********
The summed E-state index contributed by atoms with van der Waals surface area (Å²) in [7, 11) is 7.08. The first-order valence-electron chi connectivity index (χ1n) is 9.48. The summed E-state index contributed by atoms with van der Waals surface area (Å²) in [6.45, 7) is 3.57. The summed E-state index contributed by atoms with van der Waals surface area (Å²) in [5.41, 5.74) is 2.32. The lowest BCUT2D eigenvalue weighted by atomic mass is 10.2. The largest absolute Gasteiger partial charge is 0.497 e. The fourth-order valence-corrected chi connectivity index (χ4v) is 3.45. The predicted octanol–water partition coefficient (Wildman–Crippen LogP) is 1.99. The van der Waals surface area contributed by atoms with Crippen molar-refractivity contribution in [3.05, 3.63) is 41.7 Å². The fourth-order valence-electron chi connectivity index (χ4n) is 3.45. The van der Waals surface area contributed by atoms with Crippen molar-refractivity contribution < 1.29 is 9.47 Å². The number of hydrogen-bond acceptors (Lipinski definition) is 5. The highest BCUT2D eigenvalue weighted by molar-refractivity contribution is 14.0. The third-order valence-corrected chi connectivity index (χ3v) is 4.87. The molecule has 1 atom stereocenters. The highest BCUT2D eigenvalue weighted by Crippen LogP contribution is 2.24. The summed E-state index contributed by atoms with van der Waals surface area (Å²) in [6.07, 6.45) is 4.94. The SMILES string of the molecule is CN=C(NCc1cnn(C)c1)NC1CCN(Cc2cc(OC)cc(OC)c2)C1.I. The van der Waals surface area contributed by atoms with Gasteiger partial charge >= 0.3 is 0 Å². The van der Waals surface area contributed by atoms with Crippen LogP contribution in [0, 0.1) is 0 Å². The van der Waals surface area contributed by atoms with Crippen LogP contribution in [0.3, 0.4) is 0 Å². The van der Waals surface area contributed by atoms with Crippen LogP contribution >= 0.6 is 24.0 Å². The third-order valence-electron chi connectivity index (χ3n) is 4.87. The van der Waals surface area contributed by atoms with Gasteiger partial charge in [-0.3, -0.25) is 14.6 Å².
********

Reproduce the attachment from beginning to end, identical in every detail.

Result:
The summed E-state index contributed by atoms with van der Waals surface area (Å²) in [7, 11) is 7.08. The first-order valence-electron chi connectivity index (χ1n) is 9.48. The summed E-state index contributed by atoms with van der Waals surface area (Å²) in [6.45, 7) is 3.57. The summed E-state index contributed by atoms with van der Waals surface area (Å²) in [5.41, 5.74) is 2.32. The lowest BCUT2D eigenvalue weighted by atomic mass is 10.2. The largest absolute Gasteiger partial charge is 0.497 e. The fourth-order valence-corrected chi connectivity index (χ4v) is 3.45. The predicted octanol–water partition coefficient (Wildman–Crippen LogP) is 1.99. The van der Waals surface area contributed by atoms with Crippen molar-refractivity contribution in [3.05, 3.63) is 41.7 Å². The fourth-order valence-electron chi connectivity index (χ4n) is 3.45. The van der Waals surface area contributed by atoms with Crippen molar-refractivity contribution < 1.29 is 9.47 Å². The number of hydrogen-bond acceptors (Lipinski definition) is 5. The highest BCUT2D eigenvalue weighted by molar-refractivity contribution is 14.0. The third-order valence-corrected chi connectivity index (χ3v) is 4.87. The molecule has 1 atom stereocenters. The highest BCUT2D eigenvalue weighted by Crippen LogP contribution is 2.24. The summed E-state index contributed by atoms with van der Waals surface area (Å²) in [6.07, 6.45) is 4.94. The SMILES string of the molecule is CN=C(NCc1cnn(C)c1)NC1CCN(Cc2cc(OC)cc(OC)c2)C1.I. The van der Waals surface area contributed by atoms with Gasteiger partial charge >= 0.3 is 0 Å². The van der Waals surface area contributed by atoms with Crippen LogP contribution in [0, 0.1) is 0 Å². The van der Waals surface area contributed by atoms with Crippen LogP contribution in [0.3, 0.4) is 0 Å². The van der Waals surface area contributed by atoms with Crippen LogP contribution >= 0.6 is 24.0 Å². The third-order valence-electron chi connectivity index (χ3n) is 4.87. The van der Waals surface area contributed by atoms with Gasteiger partial charge in [-0.3, -0.25) is 14.6 Å².